Health & Education
Two new nurse practitioners join Tribal Clinic's staff
Nurse Practitioner Victoria Wright, 59, joined the Tribal Health & Wellness Clinic on Aug. 29 with some 25 years of experience under her stethoscope.
Amanda Mehlhoff, 36, also joined the clinic at the end of September in her first nurse practitioner position since graduating with a master's degree in Nursing from Gonzaga University in Spokane, Wash.
Wright and Mehlhoff fill half of the four nurse practitioner staff positions at the clinic.
They are ramping up on clinic systems and procedures. When ready, they are expecting to treat 14 to 18 patients daily.
Long term, the Tribal clinic encourages its different specialists to work together, where appropriate, on patient issues, such as integrating treatment for medical and mental health patients.
Long term for the nurse practitioners, Wright said she would like to focus on wellness.
"On more natural ways of pain control," she said. "We're seeing more deaths from overdoses of controlled substances as well as more addiction and dependencies. In the U.S., 46 deaths a day are attributed to these overdoses."
Wright said her efforts are looking at pain control through physical, stretching and massage therapies, and by building muscle mass. Of course, the controlled medicine forms of pain control still have their place with injuries or following surgery. Holistic is for the long run, she said. Better physical health means a patient will not be as susceptible to pain.
Mehlhoff comes to Grand Ronde "to provide holistic primary care, and help patients avoid unnecessary hospitalizations." She has been a nurse at Salem Health since 2007, working initially in the medical surgical unit and the last four years in the intensive care unit. She worked part-time while attending Gonzaga to earn her master's degree.
"My most satisfying moments in nursing have been during my clinical rotations as a nurse practitioner," Mehlhoff said. "It feels really rewarding to be able to help prevent complications or conditions with patients. To help them cut down on their smoking, to treat high blood pressure or to help a scared kid, or adult for that matter, through an uncomfortable exam.
"It is so exciting to have patients come back and say, 'Did you see my blood pressure?' or 'I'm down to half a pack!' These things seem so simple in comparison with many of the things I did as a nurse in the ICU, but they can really make a difference in the long run for patients and families. It feels good to be a part of that, even though the patients are doing the real work."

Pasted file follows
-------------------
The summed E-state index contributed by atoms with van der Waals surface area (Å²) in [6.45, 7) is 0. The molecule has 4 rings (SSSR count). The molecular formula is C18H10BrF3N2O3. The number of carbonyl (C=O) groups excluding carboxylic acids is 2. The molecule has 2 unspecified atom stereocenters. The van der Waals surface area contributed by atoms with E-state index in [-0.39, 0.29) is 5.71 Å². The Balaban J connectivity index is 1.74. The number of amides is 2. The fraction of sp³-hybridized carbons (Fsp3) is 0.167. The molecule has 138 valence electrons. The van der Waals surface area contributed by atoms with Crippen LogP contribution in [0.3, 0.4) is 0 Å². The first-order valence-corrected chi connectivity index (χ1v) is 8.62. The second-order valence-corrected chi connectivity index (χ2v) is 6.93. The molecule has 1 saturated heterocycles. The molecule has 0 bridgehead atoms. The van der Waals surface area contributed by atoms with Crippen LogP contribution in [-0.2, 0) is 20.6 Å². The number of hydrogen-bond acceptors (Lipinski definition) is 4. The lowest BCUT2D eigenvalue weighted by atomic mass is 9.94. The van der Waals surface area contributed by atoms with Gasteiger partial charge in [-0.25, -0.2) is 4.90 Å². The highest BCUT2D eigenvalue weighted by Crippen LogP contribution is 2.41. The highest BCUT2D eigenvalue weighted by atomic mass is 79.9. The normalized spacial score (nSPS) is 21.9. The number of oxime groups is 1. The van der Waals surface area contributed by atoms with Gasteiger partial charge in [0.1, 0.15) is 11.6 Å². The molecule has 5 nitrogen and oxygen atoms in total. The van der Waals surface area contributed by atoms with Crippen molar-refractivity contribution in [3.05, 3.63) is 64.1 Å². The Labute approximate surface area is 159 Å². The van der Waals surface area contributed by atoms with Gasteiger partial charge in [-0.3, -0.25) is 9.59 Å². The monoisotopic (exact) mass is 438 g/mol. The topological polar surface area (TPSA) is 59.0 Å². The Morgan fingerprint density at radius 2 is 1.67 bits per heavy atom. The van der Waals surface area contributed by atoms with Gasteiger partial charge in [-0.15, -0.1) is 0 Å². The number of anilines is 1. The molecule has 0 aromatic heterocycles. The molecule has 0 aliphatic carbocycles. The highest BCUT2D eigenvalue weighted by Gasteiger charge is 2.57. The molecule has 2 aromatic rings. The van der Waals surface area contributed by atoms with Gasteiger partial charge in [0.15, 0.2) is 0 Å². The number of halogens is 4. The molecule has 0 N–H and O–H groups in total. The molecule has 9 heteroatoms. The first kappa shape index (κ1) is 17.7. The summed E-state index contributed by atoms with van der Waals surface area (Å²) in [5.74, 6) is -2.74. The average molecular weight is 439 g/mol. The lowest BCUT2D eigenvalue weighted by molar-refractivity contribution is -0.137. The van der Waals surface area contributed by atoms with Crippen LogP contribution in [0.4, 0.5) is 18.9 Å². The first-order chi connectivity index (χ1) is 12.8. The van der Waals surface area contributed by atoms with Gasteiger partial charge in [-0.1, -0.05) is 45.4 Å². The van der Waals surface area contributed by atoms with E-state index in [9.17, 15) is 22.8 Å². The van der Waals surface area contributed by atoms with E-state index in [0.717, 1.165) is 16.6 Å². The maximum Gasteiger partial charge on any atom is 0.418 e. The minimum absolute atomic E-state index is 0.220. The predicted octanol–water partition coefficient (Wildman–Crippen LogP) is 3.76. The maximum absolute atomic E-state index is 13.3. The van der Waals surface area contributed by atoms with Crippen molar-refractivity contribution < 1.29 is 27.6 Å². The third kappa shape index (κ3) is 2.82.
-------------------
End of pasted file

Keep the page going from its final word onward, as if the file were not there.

Wright worked at Harborview Hospital in Seattle in the intensive care unit for more than four years as a registered nurse and at Evergreen Hospital in Kirkland, Wash., in the Oncology Department for about five years. She also has worked in urgent care, family practice and internal medical in Washington state as a nurse practitioner for three years.
Wright has a bachelor's degree in nursing from the University of Washington and a master's in nursing through Seattle Pacific University. She is currently working on a doctorate in nursing from the University of Central Florida and a master's in mental health counseling through Stetson University.
Wright lives in Grand Ronde while her husband, Robert, who works as a critical care registered nurse on an amyotrophic lateral sclerosis transport in the greater Tacoma-Seattle area, finds new work in this area.
Wright was born and raised in Seattle. Her family includes five grown children, all living in Washington state, three stepchildren and 12 grandchildren. During her off hours, she is an artist and jewelry maker.
Mehlhoff, who was raised in McMinnville, lives in Willamina. Her off hours are spent with her husband, Ryan, her 2-year-old daughter, Amelia, and their dogs.